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Although guideline-concordant depression treatment is clearly effective, treatment often falls short of evidence-based recommendations. Organized depression care programs significantly improve treatment quality, but employer-purchasers have been slow to demand these programs based on lack of evidence for cost-effectiveness from their perspective.
To evaluate the effects of a depression outreach-treatment program on workplace outcomes of concern to employers.
Randomized controlled trial with allocation concealment and blinded assessment of depression severity and work performance at 6 and 12 months.
Two-stage screening of employees covered by a managed behavioral health plan identified 604 with clinically significant depression (excluding those with lifetime bipolar disorder, substance disorder, recent mental health specialty care, or suicidality).
A telephonic outreach and care management program encouraged workers to enter outpatient treatment (psychotherapy and/or antidepressant medication), monitored treatment quality-continuity, and attempted to improve treatment by giving recommendations to providers. Participants reluctant to enter treatment were offered a structured telephone cognitive-behavioral psychotherapy.
Depression severity (Quick Inventory of Depressive Symptomatology, QIDS-SR) and work performance (WHO Health and Productivity Questionnaire, HPQ, a validated self-report instrument assessing job retention, time missed from work, work performance, and critical workplace incidents).
Combining data across 6-month and 12-month assessments, the intervention group had significantly lower QIDS-SR scores (1.4 relative-odds of recovery), significantly higher job retention (1.7 relative-odds), and significantly more hours worked among the employed (equivalent to an annualized effect of approximately 2.5 weeks of work) than usual care subjects.
A systematic program to identify depression and promote effective treatment significantly improves not only clinical outcomes but also workplace outcomes. The financial value of the latter to employers in terms of recovered hiring-training and salary costs suggests that many employers would experience a positive return on investment from outreach and enhanced treatment of depressed workers.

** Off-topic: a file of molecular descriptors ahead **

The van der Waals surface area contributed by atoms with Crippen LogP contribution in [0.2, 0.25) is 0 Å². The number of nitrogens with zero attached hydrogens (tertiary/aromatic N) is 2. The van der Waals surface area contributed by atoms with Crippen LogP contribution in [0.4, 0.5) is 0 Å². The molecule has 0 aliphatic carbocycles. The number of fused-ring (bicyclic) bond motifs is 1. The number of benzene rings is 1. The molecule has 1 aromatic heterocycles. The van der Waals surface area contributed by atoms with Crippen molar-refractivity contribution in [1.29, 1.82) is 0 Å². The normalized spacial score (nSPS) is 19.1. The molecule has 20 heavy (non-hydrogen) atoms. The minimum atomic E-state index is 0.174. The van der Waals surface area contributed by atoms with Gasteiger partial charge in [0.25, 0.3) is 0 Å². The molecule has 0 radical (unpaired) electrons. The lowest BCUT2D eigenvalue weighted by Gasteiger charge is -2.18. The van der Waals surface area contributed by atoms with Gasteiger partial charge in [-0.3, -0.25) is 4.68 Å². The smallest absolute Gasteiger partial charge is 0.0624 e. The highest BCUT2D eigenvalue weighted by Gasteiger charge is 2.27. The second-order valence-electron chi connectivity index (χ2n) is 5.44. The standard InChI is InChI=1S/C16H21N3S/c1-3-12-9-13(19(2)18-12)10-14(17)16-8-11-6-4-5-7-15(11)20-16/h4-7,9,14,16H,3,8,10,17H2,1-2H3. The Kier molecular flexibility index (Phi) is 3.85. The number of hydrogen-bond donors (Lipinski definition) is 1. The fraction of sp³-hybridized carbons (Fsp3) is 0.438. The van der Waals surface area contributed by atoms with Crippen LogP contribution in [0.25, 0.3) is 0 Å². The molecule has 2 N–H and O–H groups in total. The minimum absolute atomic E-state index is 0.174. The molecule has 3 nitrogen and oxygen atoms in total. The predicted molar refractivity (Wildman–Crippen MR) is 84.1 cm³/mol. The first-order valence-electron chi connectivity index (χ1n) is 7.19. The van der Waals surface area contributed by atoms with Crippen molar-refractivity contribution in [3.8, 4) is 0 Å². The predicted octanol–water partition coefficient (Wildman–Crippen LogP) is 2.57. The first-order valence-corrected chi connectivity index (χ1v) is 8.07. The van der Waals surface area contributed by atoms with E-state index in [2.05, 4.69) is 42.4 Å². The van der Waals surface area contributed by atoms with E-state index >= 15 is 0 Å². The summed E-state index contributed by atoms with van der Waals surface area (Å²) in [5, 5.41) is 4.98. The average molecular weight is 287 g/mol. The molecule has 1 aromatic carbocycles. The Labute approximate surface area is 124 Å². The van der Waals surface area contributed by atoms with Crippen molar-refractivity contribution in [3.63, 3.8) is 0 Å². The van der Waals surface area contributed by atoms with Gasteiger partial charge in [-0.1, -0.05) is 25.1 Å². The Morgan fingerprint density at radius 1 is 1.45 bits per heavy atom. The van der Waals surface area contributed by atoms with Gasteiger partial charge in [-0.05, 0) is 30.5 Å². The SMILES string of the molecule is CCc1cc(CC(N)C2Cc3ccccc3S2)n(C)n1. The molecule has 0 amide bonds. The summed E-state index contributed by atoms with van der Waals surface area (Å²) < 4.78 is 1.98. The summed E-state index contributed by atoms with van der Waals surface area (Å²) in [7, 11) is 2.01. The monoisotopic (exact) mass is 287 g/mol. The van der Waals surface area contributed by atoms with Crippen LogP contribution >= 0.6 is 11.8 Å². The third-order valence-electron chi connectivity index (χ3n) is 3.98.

Depression imposes enormous societal burdens,1–3 with annual US economic costs of tens of billions of dollars due largely to productivity losses.4, 5 Indeed, comparative cost-of-illness studies show that depression is among the most costly of all health problems to employers.6–10 Despite evidence that guideline-concordant treatment can be effective,11–21 many depressed workers are untreated or inadequately treated.22–26 Effectiveness trials have demonstrated that organized depression screening and enhanced care programs can significantly improve treatment and clinical outcomes.27–41 Based on the magnitude of depression-related lost productivity, one might expect employer-purchasers to invest in enhanced depression screening-treatment programs. However, widespread uptake has not occurred42, 43 due in part to employer-purchasers being unsure of the return-on-investment of such programs.44, 45 Few controlled trials have evaluated effects of such programs on work outcomes and those few focused on primary care samples rather than on the workplace samples that would be the focus of employer-based screening, outreach, and disease management efforts.36, 41 Without such information, employer-purchasers are likely to remain hesitant to invest in enhanced depression care. In this report, we present the results of a randomized controlled trial designed explicitly to address this issue. The trial examined the impact of depression screening, vigorous outreach, and care management of depressed workers employed by a number of large national firms. The primary outcomes included not only depression symptom relief but also job retention, decreased sickness absence, and increased work productivity.
Participants were 604 depressed workers ages 18 and older enrolled in United Behavioral Health (UBH), a large managed behavioral health care company. Participating employers differed in whether UBH was the only behavioral health plan available, coverage criteria, the extent to which workers paid insurance premiums from salaries, and benefit design (co-payment size, visit caps, etc.).
Recruitment occurred between 1/2004 and 2/2005 using a two-phase procedure. Phase one was a Health Risk Appraisal (HRA) survey conducted in 16 large companies from diverse sectors (airline, insurance, banking, public utility, state government, manufacturing) and containing broad distributions of occupations. An informed consent script was followed by a chronic-conditions checklist,46 screen for psychological distress (K-6),47, 48 questions about occupation and work performance, and socio-demographics.
Screen positives for possible depression (K-6 ≥9) were invited by an introductory letter and telephone call from a survey interviewer, to participate in a second-phase telephone interview that assessed depression more specifically using the Quick Inventory of Depression Symptoms Self-Report version (QIDS-SR).49–51 An initial informed consent script described the study and its voluntary and confidential nature; respondents were told they might be invited to participate in an innovative treatment program but there were no requirements to accept this or any specific treatments. Respondents with at least moderate depression severity (QIDS-SR ≥8) were eligible for randomization. Exclusion criteria included: positive responses to CIDI-SF52 screening questions for a history of mania or substance dependence (subjects were informed and told to follow-up with a clinician), suicidal ideation or attempts in the prior week (subjects were immediately connected by telephone to a UBH Crisis Counselor), and treatment by a mental health specialist in the prior year.